To the Portuguese, Boas Festas!

In Rumania they sing greeting songs called Colinde starting on the evening of December 24 and children go from house to house carrying the Steaua, a wooden star, symbolizing the star of Bethlehem. They do this up to the end of the month. The custom is said to be a remnant of an old Roman festival, the Atelanae.
The Rumanians greet with Sarbatori Vesele.

The Russian Christmas is closely associated with its different churches. To the Russian Orthodox, it is preceded by a forty-day fast which is observes strictly. On the day before Christmas even children must not eat anything until the first star appears in the sky. Traditional Christmas gifts are red boots for children and gold slippers for young girls. In certain parts of the country, Baboushka, the grandmother, is the legendary dispenser of gifts. According to one story, she repented of unkindness and has ever since tried to make amend by distributing gifts to children on Christmas night.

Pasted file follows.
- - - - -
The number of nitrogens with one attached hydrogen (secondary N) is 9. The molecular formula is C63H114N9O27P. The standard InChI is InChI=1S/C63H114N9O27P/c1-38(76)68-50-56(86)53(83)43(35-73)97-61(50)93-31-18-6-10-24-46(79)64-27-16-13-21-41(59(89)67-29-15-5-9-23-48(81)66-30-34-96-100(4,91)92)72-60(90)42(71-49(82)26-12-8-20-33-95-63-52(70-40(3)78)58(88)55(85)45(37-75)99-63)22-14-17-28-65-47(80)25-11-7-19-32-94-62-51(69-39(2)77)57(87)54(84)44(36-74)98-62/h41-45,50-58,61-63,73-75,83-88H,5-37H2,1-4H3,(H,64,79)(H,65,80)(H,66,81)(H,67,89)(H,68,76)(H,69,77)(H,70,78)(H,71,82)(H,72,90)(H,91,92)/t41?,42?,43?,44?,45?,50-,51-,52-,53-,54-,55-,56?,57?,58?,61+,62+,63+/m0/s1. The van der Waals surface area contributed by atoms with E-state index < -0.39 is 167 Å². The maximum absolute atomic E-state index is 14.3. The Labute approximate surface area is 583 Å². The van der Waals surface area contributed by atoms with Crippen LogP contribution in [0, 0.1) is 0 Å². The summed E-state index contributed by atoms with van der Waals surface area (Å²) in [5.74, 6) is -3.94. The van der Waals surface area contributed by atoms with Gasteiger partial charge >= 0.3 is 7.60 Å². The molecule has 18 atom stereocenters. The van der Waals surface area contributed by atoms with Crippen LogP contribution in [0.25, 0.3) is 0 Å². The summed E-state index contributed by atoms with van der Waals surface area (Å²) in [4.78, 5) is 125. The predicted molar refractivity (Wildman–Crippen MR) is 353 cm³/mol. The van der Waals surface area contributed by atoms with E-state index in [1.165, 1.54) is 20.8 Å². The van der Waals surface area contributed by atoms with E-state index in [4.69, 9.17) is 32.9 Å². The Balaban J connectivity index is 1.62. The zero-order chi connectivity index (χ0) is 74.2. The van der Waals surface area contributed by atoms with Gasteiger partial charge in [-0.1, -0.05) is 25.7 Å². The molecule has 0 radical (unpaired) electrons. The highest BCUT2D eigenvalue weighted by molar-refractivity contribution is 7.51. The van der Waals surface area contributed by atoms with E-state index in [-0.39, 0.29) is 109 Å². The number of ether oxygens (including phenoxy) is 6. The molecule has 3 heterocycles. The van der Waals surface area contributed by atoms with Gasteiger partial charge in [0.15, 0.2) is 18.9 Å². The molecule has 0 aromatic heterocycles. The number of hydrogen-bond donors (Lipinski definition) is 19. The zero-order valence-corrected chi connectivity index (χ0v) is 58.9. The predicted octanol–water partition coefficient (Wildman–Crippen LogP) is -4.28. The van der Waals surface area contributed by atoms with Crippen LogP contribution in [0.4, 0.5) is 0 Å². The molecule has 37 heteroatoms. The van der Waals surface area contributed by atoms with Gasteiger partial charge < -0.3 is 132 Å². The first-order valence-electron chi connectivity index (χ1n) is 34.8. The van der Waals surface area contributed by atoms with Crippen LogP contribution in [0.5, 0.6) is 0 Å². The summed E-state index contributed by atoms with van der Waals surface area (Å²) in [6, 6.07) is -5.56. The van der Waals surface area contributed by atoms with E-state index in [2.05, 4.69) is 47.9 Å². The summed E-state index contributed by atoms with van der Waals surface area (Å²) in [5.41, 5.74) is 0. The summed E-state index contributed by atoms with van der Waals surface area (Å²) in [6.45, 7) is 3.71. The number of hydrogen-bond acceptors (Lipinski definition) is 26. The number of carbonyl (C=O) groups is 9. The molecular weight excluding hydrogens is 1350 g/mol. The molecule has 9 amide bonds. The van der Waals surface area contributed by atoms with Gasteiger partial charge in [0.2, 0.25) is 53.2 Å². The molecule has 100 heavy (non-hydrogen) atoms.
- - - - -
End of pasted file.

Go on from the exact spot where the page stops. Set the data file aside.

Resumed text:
In Russia, "Merry Christmas" is Srozjdestvom Xristovym.

The Serbians like the Croatians plant wheat grass on a plate on December 10th. By Christmas Day there is a miniature field of wheat which serves as decoration; it is usually set on the windows sill. Before sunrise on Christmas morning, the men of the family go to a nearby forest to gather logs. They bring them back home, and lighted candles are held on each side of the door through which it is carried into the fireplace. As soon as the log starts burning brightly, a neighbor, chosen beforehand for the ceremony, strikes the log sharply with a rod of wood or iron and, as the sparks fly from it, he chants his wishes for the prosperity of the family.
The Serbian Christmas greeting is Hristos Se Rodi.